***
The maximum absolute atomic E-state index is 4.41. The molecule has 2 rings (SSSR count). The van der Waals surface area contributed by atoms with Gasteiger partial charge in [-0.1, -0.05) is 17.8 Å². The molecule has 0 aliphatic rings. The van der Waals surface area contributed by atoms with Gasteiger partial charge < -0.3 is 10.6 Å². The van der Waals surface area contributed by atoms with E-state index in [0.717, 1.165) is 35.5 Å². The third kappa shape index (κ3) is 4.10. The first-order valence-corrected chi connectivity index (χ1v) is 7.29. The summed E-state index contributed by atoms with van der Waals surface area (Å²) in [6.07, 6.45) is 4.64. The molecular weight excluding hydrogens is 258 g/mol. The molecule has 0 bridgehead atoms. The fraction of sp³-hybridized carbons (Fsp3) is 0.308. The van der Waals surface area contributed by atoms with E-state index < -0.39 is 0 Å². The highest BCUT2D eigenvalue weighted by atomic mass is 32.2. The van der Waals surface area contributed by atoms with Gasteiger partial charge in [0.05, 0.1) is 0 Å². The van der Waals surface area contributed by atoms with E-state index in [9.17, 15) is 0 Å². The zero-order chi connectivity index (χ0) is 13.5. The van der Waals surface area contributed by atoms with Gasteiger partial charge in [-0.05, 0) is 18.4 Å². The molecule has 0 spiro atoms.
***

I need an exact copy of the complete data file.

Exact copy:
The maximum absolute atomic E-state index is 4.41. The molecule has 2 rings (SSSR count). The van der Waals surface area contributed by atoms with Gasteiger partial charge in [-0.1, -0.05) is 17.8 Å². The molecule has 0 aliphatic rings. The van der Waals surface area contributed by atoms with Gasteiger partial charge < -0.3 is 10.6 Å². The van der Waals surface area contributed by atoms with E-state index in [0.717, 1.165) is 35.5 Å². The third kappa shape index (κ3) is 4.10. The first-order valence-corrected chi connectivity index (χ1v) is 7.29. The summed E-state index contributed by atoms with van der Waals surface area (Å²) in [6.07, 6.45) is 4.64. The molecular weight excluding hydrogens is 258 g/mol. The molecule has 0 bridgehead atoms. The fraction of sp³-hybridized carbons (Fsp3) is 0.308. The van der Waals surface area contributed by atoms with E-state index < -0.39 is 0 Å². The highest BCUT2D eigenvalue weighted by atomic mass is 32.2. The van der Waals surface area contributed by atoms with Gasteiger partial charge in [0.05, 0.1) is 0 Å². The van der Waals surface area contributed by atoms with E-state index in [9.17, 15) is 0 Å². The zero-order chi connectivity index (χ0) is 13.5. The van der Waals surface area contributed by atoms with Gasteiger partial charge in [-0.05, 0) is 18.4 Å². The molecule has 0 spiro atoms.